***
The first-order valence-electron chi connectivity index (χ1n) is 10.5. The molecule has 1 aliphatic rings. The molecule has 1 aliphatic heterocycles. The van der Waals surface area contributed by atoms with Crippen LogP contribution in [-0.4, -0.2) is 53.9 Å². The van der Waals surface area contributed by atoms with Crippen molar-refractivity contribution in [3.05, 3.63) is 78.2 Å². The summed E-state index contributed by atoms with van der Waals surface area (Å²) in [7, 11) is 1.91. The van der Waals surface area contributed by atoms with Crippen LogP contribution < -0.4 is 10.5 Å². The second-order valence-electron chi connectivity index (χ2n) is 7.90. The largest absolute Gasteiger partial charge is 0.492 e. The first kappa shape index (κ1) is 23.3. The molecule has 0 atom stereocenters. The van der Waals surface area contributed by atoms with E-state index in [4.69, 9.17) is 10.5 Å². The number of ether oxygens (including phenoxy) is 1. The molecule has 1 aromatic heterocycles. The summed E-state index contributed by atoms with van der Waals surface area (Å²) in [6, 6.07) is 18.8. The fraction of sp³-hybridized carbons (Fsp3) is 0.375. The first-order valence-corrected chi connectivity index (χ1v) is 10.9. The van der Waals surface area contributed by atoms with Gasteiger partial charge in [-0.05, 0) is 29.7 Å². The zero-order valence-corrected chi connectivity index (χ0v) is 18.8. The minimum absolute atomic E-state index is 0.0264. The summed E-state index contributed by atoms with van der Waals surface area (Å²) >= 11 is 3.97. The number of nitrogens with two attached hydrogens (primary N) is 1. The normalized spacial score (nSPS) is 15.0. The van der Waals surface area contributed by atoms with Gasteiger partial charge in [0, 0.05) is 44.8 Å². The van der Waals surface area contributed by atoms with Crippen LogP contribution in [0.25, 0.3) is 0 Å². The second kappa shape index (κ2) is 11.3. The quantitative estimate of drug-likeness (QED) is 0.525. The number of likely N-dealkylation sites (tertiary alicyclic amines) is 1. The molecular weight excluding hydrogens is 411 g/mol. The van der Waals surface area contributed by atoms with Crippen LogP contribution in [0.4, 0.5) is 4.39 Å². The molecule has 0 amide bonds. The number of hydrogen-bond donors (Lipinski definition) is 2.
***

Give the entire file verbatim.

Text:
The first-order valence-electron chi connectivity index (χ1n) is 10.5. The molecule has 1 aliphatic rings. The molecule has 1 aliphatic heterocycles. The van der Waals surface area contributed by atoms with Crippen LogP contribution in [-0.4, -0.2) is 53.9 Å². The van der Waals surface area contributed by atoms with Crippen molar-refractivity contribution in [3.05, 3.63) is 78.2 Å². The summed E-state index contributed by atoms with van der Waals surface area (Å²) in [7, 11) is 1.91. The van der Waals surface area contributed by atoms with Crippen LogP contribution < -0.4 is 10.5 Å². The second-order valence-electron chi connectivity index (χ2n) is 7.90. The largest absolute Gasteiger partial charge is 0.492 e. The first kappa shape index (κ1) is 23.3. The molecule has 0 atom stereocenters. The van der Waals surface area contributed by atoms with E-state index in [4.69, 9.17) is 10.5 Å². The number of ether oxygens (including phenoxy) is 1. The molecule has 1 aromatic heterocycles. The summed E-state index contributed by atoms with van der Waals surface area (Å²) in [6, 6.07) is 18.8. The fraction of sp³-hybridized carbons (Fsp3) is 0.375. The first-order valence-corrected chi connectivity index (χ1v) is 10.9. The van der Waals surface area contributed by atoms with Gasteiger partial charge in [-0.05, 0) is 29.7 Å². The zero-order valence-corrected chi connectivity index (χ0v) is 18.8. The minimum absolute atomic E-state index is 0.0264. The summed E-state index contributed by atoms with van der Waals surface area (Å²) >= 11 is 3.97. The number of nitrogens with two attached hydrogens (primary N) is 1. The normalized spacial score (nSPS) is 15.0. The van der Waals surface area contributed by atoms with Gasteiger partial charge in [0, 0.05) is 44.8 Å². The van der Waals surface area contributed by atoms with Crippen LogP contribution in [0.25, 0.3) is 0 Å². The second kappa shape index (κ2) is 11.3. The quantitative estimate of drug-likeness (QED) is 0.525. The number of likely N-dealkylation sites (tertiary alicyclic amines) is 1. The molecular weight excluding hydrogens is 411 g/mol. The van der Waals surface area contributed by atoms with Crippen LogP contribution in [0.4, 0.5) is 4.39 Å². The molecule has 0 amide bonds. The number of hydrogen-bond donors (Lipinski definition) is 2.